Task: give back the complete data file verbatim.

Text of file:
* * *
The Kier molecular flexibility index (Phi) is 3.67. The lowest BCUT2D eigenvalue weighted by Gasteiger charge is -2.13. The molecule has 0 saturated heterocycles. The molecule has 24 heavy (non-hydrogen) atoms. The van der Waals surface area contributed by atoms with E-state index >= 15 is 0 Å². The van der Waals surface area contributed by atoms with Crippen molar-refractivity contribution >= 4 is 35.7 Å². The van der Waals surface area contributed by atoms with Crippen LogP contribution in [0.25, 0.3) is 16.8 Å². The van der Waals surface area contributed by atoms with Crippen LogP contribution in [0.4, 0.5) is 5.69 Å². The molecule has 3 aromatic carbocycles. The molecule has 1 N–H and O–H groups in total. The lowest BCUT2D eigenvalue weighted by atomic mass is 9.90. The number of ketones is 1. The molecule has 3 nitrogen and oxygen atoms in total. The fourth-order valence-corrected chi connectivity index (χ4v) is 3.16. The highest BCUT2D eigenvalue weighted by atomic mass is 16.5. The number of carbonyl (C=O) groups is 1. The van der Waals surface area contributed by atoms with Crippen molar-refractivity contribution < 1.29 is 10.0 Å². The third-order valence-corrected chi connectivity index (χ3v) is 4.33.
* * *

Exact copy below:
The Kier molecular flexibility index (Phi) is 3.67. The lowest BCUT2D eigenvalue weighted by Gasteiger charge is -2.13. The molecule has 0 saturated heterocycles. The molecule has 24 heavy (non-hydrogen) atoms. The van der Waals surface area contributed by atoms with E-state index >= 15 is 0 Å². The van der Waals surface area contributed by atoms with Crippen molar-refractivity contribution >= 4 is 35.7 Å². The van der Waals surface area contributed by atoms with Crippen LogP contribution in [0.25, 0.3) is 16.8 Å². The van der Waals surface area contributed by atoms with Crippen LogP contribution in [0.4, 0.5) is 5.69 Å². The molecule has 3 aromatic carbocycles. The molecule has 1 N–H and O–H groups in total. The lowest BCUT2D eigenvalue weighted by atomic mass is 9.90. The number of ketones is 1. The molecule has 3 nitrogen and oxygen atoms in total. The fourth-order valence-corrected chi connectivity index (χ4v) is 3.16. The highest BCUT2D eigenvalue weighted by atomic mass is 16.5. The number of carbonyl (C=O) groups is 1. The van der Waals surface area contributed by atoms with Crippen molar-refractivity contribution < 1.29 is 10.0 Å². The third-order valence-corrected chi connectivity index (χ3v) is 4.33.